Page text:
Robots Can’t Tell Stories
By Ben Day, Member
I have been a technical writer for Digital Equipment Corporation, Avid Technology, and other companies. I have written about LANs, WANs, token rings, video production tools, and other products and systems. Not once in all those years at all those jobs has my work had the vital importance that my work here at iRobot Corporation does. If a LAN failed or a token ring network had disabling packet collisions and my manual didn’t fully explain how to fix the problem, there were no serious repercussions.
In my current position, however, if I do not clearly explain how to operate the iRobot PackBot® EOD Tactical Mobile Robot and if a soldier does not understand how to operate it properly, lives may be lost. My work here at iRobot saves lives. Explaining how to operate a robot that can disable roadside bombs is exciting and demanding; there is no room for error in the documentation. It’s a lot different from explaining how to add another track to your home video. Consequently, I spend considerably more time with my SMEs than I have in any previous writing assignment.
Here at iRobot we make the PackBot EOD, among other robots,and I have been documenting this robot since its beginnings on the drawing board about six years ago. I have seen the PackBot evolve from a prototype to a deployed system that is capable of disabling improvised explosive devices (IEDs) along roadsides in Afghanistan and Iraq. Sometimes the IED detonates when the PackBot is close by and we end up with a large collection of robot pieces! (The PackBot EOD comprises more than two thousand pieces and parts.) If not for the PackBot EOD, a person would have suffered the same fate.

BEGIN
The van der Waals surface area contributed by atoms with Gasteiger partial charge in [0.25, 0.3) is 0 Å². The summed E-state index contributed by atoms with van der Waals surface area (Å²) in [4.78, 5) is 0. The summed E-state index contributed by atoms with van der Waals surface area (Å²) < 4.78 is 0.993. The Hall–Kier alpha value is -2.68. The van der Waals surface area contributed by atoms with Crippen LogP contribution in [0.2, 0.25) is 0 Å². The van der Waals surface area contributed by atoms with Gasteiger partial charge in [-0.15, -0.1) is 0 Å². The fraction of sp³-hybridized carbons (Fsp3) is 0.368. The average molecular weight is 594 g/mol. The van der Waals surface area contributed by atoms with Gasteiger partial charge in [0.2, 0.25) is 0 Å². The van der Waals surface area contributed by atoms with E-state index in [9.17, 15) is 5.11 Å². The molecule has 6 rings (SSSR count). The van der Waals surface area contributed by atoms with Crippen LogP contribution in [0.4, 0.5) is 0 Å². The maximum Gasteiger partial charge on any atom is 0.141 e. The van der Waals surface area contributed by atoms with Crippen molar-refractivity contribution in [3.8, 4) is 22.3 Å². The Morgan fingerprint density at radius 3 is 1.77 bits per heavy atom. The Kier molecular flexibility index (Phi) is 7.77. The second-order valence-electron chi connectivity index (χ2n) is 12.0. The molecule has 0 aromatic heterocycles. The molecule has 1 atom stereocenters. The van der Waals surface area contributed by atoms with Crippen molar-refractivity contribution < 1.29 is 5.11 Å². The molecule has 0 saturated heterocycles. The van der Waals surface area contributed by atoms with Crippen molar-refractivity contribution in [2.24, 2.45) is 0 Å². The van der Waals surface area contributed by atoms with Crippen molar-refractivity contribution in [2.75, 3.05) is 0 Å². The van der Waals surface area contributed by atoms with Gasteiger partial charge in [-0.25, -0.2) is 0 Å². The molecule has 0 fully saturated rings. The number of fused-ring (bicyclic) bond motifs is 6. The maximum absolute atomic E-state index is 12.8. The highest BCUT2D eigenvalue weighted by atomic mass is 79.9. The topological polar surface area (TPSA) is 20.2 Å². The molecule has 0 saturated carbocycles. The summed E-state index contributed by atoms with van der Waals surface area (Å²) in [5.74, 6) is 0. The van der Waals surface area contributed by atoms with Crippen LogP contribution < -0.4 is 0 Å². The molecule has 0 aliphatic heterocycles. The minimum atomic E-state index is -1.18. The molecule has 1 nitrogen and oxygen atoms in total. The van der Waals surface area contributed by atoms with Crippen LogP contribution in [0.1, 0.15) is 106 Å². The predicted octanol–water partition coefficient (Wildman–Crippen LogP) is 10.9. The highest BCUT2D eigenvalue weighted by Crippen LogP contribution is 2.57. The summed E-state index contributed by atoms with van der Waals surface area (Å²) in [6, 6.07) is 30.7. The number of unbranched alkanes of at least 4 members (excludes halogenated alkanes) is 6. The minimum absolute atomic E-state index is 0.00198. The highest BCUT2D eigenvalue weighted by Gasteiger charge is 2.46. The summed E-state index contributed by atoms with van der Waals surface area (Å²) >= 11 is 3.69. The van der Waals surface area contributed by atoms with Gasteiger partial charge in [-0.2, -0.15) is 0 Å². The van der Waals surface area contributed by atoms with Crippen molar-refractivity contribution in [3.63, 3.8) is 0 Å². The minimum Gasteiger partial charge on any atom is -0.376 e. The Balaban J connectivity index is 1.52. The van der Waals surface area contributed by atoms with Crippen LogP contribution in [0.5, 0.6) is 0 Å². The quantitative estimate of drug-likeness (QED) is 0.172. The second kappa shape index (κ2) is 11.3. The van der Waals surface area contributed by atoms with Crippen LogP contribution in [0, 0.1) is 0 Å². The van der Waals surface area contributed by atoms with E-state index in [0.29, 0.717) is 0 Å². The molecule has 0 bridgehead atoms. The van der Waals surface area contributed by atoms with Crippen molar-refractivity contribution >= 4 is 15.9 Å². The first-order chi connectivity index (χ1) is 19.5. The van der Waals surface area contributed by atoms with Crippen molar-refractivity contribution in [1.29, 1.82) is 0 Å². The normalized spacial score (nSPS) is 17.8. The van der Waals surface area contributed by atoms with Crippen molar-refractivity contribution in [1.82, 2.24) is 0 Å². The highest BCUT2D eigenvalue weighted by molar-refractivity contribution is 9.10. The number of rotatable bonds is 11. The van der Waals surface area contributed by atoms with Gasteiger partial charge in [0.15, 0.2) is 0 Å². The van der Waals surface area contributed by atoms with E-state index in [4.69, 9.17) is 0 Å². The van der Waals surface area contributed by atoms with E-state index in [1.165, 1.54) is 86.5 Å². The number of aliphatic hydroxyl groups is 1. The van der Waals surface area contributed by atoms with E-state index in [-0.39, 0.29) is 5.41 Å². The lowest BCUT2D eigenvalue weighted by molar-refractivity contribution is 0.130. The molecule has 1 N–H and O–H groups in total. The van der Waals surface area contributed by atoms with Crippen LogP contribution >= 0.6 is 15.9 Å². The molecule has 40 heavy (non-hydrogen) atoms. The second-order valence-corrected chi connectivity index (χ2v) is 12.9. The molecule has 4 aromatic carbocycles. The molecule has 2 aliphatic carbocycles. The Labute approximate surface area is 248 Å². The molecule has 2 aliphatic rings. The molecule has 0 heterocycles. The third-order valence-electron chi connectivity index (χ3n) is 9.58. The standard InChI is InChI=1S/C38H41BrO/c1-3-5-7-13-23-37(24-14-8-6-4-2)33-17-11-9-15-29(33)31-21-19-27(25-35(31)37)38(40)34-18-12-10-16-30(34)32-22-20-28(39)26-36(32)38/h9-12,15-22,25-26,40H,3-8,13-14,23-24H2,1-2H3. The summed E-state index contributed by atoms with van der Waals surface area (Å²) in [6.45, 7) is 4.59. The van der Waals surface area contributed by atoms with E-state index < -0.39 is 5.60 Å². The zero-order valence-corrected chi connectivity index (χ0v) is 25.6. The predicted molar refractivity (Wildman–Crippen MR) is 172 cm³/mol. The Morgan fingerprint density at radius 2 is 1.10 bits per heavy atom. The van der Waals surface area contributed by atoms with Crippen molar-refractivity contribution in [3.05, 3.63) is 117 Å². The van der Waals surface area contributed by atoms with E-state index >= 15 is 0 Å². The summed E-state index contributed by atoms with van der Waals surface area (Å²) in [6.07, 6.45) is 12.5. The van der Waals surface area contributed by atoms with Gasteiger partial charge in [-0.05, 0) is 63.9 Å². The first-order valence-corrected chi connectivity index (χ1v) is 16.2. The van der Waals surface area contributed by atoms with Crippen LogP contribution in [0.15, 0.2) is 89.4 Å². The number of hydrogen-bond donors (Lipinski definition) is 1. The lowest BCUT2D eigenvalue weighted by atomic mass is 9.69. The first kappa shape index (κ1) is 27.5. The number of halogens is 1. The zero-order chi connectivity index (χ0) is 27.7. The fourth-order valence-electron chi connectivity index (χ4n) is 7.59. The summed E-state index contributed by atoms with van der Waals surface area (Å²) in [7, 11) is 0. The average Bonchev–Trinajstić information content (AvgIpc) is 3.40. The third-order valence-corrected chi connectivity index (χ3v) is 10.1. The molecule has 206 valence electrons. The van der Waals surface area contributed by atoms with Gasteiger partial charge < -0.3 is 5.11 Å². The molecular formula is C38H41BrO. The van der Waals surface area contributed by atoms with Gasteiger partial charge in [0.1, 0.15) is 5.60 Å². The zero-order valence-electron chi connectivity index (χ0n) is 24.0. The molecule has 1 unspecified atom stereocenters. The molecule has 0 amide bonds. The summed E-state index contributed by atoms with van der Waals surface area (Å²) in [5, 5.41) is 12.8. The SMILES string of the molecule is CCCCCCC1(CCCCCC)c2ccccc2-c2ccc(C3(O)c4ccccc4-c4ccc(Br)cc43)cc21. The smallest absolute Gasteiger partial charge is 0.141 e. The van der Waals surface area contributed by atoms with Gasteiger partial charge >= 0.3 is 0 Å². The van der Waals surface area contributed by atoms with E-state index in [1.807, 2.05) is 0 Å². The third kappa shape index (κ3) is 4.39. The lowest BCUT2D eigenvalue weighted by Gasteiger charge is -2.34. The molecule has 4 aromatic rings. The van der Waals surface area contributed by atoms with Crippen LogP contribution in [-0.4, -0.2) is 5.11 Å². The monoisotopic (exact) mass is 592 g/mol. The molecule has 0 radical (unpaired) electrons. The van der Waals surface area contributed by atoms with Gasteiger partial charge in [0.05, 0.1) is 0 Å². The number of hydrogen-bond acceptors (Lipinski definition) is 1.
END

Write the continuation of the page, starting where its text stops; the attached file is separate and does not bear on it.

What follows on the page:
I have been the sole technical writer on this project and it has been my responsibility to explain exactly how to operate this robot so that its users will remain out of harm’s way. When iRobot receives images of a robot that has been demolished by a roadside bomb (see Figure 1), we realize that a soldier’s life has been spared and we redouble our efforts to build life-saving robots and create concise, clear user manuals. When iRobot receives feedback from users saying “You have saved lives today!” then my job takes on an importance that I have never beforefelt in a technical writing position. This is special, important documentation, and iRobot is a special place to work.
Our mission statement is simple and straight forward: Build cool stuff; deliver great products; make money; have fun; change the world. And build cool stuff we do (that’s me in Figure 2 with one of our robots).
Our products include the iRobot Roomba® Vacuuming Robot, the iRobot Scooba® Floor Washing Robot, and the iRobot John Deere R-Gator, a six-wheel utility vehicle that can motor around our parking lot without anyone driving it and can perform perimeter patrolling, unmanned reconnaissance, logistics resupply, and more. Because these are great products, we’re also accomplishing our goals of making money and having fun.
What about changing the world? iRobot Corporation is changing the world by designing and manufacturing low cost, consumer robots that do dull, dirty, dangerous tasks so that humans don’t have to. Whether it’s investigating caves in Afghanistan or vacuuming the floor under your bed, we have created a better way of doing things—a way that makes life safer and easier.
And I, as the technical writer, take the complex information provided by some of the world’s brightest roboticists and simplify it so that the user, who may be operating under the most hazardous conditions, can easily understand and use the robot’s functions and capabilities. When I do this, my documentation is actually helping save lives. And that’s the best reward of all.